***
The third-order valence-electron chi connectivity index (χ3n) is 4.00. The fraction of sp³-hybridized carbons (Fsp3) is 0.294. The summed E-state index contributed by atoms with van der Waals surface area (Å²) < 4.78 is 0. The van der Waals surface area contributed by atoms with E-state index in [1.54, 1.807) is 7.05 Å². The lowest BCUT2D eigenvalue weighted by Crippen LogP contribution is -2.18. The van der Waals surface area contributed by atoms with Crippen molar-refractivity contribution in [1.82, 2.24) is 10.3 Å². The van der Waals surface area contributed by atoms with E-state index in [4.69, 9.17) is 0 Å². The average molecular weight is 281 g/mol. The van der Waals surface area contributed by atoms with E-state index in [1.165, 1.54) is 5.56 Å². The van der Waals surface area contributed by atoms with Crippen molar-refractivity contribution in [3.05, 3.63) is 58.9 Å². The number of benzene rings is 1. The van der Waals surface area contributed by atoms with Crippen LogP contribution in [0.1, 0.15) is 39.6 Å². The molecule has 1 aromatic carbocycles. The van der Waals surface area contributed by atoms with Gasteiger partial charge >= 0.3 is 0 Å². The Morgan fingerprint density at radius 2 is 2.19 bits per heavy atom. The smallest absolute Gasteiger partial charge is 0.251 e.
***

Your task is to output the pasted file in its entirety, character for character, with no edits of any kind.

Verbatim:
The third-order valence-electron chi connectivity index (χ3n) is 4.00. The fraction of sp³-hybridized carbons (Fsp3) is 0.294. The summed E-state index contributed by atoms with van der Waals surface area (Å²) < 4.78 is 0. The van der Waals surface area contributed by atoms with E-state index in [1.54, 1.807) is 7.05 Å². The lowest BCUT2D eigenvalue weighted by Crippen LogP contribution is -2.18. The van der Waals surface area contributed by atoms with Crippen molar-refractivity contribution in [1.82, 2.24) is 10.3 Å². The van der Waals surface area contributed by atoms with E-state index in [4.69, 9.17) is 0 Å². The average molecular weight is 281 g/mol. The van der Waals surface area contributed by atoms with E-state index in [1.165, 1.54) is 5.56 Å². The van der Waals surface area contributed by atoms with Crippen molar-refractivity contribution in [3.05, 3.63) is 58.9 Å². The number of benzene rings is 1. The van der Waals surface area contributed by atoms with Crippen LogP contribution in [0.1, 0.15) is 39.6 Å². The molecule has 1 aromatic carbocycles. The van der Waals surface area contributed by atoms with Gasteiger partial charge >= 0.3 is 0 Å². The Morgan fingerprint density at radius 2 is 2.19 bits per heavy atom. The smallest absolute Gasteiger partial charge is 0.251 e.